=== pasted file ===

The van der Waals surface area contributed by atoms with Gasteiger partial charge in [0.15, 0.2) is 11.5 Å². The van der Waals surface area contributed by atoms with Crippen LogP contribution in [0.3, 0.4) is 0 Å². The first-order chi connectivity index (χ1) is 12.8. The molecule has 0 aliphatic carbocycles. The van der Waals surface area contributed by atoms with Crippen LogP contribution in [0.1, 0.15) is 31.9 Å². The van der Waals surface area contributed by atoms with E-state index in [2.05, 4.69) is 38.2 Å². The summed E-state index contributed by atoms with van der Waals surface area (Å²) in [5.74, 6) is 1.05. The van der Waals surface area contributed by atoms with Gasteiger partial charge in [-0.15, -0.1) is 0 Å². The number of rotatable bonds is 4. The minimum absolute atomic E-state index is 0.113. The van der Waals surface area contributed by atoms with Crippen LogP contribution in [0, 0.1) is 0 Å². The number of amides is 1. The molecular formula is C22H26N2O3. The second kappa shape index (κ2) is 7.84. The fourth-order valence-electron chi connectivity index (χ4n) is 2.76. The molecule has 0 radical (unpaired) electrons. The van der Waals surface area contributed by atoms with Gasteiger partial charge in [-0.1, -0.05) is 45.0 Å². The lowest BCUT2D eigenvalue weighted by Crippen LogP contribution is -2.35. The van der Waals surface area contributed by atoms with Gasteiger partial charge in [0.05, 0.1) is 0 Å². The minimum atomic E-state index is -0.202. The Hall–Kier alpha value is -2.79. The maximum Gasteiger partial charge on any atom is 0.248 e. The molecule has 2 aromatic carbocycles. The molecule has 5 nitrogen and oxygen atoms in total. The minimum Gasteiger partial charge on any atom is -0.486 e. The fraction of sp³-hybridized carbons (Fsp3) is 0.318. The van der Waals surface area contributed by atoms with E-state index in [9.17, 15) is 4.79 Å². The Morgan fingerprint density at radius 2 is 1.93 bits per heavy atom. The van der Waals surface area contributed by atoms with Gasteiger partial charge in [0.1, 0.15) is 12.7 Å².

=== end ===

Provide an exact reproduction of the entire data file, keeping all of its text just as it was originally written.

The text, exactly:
The van der Waals surface area contributed by atoms with Gasteiger partial charge in [0.15, 0.2) is 11.5 Å². The van der Waals surface area contributed by atoms with Crippen LogP contribution in [0.3, 0.4) is 0 Å². The first-order chi connectivity index (χ1) is 12.8. The molecule has 0 aliphatic carbocycles. The van der Waals surface area contributed by atoms with Crippen LogP contribution in [0.1, 0.15) is 31.9 Å². The van der Waals surface area contributed by atoms with E-state index in [2.05, 4.69) is 38.2 Å². The summed E-state index contributed by atoms with van der Waals surface area (Å²) in [5.74, 6) is 1.05. The van der Waals surface area contributed by atoms with Gasteiger partial charge in [-0.15, -0.1) is 0 Å². The number of rotatable bonds is 4. The minimum absolute atomic E-state index is 0.113. The van der Waals surface area contributed by atoms with Crippen LogP contribution in [0, 0.1) is 0 Å². The number of amides is 1. The molecular formula is C22H26N2O3. The second kappa shape index (κ2) is 7.84. The fourth-order valence-electron chi connectivity index (χ4n) is 2.76. The molecule has 0 radical (unpaired) electrons. The van der Waals surface area contributed by atoms with Gasteiger partial charge in [-0.1, -0.05) is 45.0 Å². The lowest BCUT2D eigenvalue weighted by Crippen LogP contribution is -2.35. The van der Waals surface area contributed by atoms with Gasteiger partial charge in [0.05, 0.1) is 0 Å². The minimum atomic E-state index is -0.202. The Hall–Kier alpha value is -2.79. The maximum Gasteiger partial charge on any atom is 0.248 e. The molecule has 2 aromatic carbocycles. The molecule has 5 nitrogen and oxygen atoms in total. The minimum Gasteiger partial charge on any atom is -0.486 e. The fraction of sp³-hybridized carbons (Fsp3) is 0.318. The van der Waals surface area contributed by atoms with E-state index in [9.17, 15) is 4.79 Å². The Morgan fingerprint density at radius 2 is 1.93 bits per heavy atom. The van der Waals surface area contributed by atoms with Gasteiger partial charge in [0.1, 0.15) is 12.7 Å².